Princess Diana gave me information in faked bank statements, claims Martin Bashir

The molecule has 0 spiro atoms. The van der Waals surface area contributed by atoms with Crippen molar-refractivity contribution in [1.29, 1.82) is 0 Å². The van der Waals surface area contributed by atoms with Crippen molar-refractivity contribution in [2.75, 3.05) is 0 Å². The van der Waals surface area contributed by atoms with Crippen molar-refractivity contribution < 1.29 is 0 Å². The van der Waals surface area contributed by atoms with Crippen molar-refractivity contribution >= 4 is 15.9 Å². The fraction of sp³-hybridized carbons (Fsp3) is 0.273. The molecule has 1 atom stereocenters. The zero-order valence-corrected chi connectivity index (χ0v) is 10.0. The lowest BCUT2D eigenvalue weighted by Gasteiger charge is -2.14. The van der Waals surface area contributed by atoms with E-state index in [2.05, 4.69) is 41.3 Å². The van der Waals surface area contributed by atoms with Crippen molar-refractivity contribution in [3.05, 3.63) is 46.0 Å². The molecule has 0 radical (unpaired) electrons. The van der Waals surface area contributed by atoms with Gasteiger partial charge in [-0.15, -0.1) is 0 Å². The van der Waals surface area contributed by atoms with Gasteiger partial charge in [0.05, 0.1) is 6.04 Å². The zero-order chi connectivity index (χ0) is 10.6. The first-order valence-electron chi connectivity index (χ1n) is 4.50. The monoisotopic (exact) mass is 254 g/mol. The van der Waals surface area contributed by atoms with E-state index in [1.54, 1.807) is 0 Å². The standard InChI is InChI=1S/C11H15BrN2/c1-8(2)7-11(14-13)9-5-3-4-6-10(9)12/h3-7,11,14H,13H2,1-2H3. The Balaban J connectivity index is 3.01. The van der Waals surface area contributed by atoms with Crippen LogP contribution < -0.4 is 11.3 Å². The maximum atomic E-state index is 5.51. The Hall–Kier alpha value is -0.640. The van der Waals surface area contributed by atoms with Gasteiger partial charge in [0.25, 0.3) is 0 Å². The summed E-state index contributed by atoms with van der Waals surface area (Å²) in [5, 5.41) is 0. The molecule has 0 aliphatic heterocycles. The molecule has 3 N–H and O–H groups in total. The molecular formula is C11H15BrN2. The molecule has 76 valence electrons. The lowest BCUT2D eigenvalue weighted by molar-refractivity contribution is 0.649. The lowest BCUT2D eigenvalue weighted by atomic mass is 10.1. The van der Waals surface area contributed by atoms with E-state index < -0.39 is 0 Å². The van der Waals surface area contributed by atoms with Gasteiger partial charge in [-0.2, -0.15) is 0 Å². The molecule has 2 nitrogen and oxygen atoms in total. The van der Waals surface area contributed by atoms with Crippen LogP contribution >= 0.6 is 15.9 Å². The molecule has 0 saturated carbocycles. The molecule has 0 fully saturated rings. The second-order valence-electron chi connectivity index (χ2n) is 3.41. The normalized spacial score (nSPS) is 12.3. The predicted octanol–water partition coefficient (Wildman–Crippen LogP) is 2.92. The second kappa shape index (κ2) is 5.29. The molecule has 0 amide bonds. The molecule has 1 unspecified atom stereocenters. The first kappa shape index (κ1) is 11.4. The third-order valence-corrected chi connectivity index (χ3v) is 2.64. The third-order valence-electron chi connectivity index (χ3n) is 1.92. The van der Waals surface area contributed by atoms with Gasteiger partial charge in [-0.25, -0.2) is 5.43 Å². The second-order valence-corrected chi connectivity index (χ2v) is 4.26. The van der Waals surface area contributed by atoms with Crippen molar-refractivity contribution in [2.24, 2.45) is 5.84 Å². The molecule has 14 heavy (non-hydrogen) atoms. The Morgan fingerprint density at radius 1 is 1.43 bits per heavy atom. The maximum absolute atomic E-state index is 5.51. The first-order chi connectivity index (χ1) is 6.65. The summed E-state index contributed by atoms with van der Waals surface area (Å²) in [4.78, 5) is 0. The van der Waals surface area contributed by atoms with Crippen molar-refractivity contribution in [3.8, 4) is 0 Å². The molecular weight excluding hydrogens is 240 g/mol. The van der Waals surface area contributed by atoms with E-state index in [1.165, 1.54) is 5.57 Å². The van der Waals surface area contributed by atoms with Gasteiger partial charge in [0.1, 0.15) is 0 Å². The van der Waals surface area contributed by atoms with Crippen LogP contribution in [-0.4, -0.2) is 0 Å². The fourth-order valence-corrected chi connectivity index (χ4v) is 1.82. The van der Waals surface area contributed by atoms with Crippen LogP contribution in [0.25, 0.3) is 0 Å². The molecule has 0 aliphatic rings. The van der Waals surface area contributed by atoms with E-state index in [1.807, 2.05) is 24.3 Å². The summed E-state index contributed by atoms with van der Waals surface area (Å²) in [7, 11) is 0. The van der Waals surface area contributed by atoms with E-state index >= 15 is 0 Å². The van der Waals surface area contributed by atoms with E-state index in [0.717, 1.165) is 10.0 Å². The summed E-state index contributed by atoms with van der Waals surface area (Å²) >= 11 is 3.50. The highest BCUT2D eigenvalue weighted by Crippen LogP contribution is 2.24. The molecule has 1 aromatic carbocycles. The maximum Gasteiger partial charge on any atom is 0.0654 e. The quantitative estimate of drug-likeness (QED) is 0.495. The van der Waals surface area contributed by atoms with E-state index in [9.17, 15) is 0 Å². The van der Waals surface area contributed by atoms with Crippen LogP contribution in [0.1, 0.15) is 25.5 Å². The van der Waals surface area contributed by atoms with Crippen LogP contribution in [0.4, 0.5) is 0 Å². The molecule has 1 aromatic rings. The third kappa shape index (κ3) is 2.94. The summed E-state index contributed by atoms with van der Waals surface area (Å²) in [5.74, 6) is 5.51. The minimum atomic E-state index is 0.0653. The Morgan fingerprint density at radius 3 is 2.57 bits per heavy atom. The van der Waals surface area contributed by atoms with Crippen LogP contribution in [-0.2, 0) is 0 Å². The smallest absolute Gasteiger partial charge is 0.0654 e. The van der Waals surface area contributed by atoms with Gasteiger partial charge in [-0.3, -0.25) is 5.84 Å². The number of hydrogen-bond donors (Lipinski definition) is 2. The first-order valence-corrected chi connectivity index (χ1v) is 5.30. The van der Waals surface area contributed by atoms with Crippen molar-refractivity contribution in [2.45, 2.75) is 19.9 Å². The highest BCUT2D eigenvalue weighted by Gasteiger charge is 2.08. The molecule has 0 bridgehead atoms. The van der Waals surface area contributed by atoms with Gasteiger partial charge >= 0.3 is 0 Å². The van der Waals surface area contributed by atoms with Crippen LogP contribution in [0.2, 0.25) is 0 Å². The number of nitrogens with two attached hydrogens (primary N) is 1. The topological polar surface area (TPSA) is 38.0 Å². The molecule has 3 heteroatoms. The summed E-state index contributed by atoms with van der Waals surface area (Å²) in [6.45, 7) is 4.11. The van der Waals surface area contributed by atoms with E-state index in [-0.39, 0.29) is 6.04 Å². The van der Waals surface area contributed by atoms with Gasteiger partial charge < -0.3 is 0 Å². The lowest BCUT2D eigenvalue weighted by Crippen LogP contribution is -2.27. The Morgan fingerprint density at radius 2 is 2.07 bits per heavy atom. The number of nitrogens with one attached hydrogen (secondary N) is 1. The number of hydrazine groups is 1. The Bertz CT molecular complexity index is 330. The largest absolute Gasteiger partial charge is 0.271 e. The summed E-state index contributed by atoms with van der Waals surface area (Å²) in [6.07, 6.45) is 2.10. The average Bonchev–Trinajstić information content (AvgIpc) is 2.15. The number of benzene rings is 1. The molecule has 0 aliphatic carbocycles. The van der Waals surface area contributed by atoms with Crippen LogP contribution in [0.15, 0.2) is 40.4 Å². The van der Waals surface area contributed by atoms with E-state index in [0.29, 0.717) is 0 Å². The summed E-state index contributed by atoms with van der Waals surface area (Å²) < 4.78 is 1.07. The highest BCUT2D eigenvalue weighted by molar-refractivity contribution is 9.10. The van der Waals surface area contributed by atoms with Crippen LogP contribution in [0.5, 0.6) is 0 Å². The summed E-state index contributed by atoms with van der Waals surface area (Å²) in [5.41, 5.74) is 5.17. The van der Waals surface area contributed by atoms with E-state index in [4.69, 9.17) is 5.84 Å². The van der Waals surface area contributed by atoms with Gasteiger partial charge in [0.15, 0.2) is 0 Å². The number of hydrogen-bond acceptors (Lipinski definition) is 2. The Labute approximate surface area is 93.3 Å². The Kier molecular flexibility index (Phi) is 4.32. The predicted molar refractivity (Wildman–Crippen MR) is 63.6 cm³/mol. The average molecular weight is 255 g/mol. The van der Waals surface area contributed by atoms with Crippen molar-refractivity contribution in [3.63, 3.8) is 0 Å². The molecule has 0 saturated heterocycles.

Martin Bashir told a BBC inquiry that information contained in faked bank statements came from Princess Diana, The Telegraph can disclose. The mocked-up bank statements are at the heart of an inquiry led by Lord Dyson, the Master of the Rolls, into the conduct of Bashir in securing his world exclusive interview with the princess in 1995. Lord Dyson has completed his detailed report, due to be published this week and expected to contain damning criticism of Bashir, 58, who resigned as the BBC's religion editor on grounds of ill-health ahead of its publication. The bank statements showed fake payments from a tabloid newspaper and from an offshore company totalling £10,500 going into a bank account of a company owned by the former head of security of Earl Spencer, Princess Diana's brother. Bashir is accused of using the false statements to gain Earl Spencer's trust and persuade him to introduce the journalist to his sister. Princess Diana went on to give the famous interview to Bashir for the BBC's Panorama in which she declared that "there were three of us in this marriage" in reference to Prince Charles's affair with Camilla Parker-Bowles. Bashir showed mocked up bank statements to Diana's brother The Telegraph now understands that Bashir defended the use of the mocked-up statements by insisting he only did it after being given the information by Princess Diana. He has told Lord Dyson she was the source of the claims that payments were made into the account of Alan Waller, Earl Spencer’s former head of security. Bashir approached a freelance graphics artist who worked for the BBC and requested he mock up bank statements showing the payments. The statements were later shown to Earl Spencer. Princess Diana, according to Bashir, later withdrew claims about the payments and there is no suggestion Mr Waller was receiving such payments. It would be impossible for all the information to have come from Princess Diana since one of the companies alleged to have made payments to Waller was an obscure offshore business with which only Bashir was familiar as a result of a previous unrelated investigation he had carried out for Panorama. Mocking up was ‘common practice at Panorama’ Bashir is understood to have told Lord Dyson that he mocked up the statements because it was a common practice for Panorama journalists at the time and that they were useful to keep in a file for any future investigation. Lord Dyson is investigating whether the statements and other methods deployed by Bashir were instrumental in securing the Diana interview.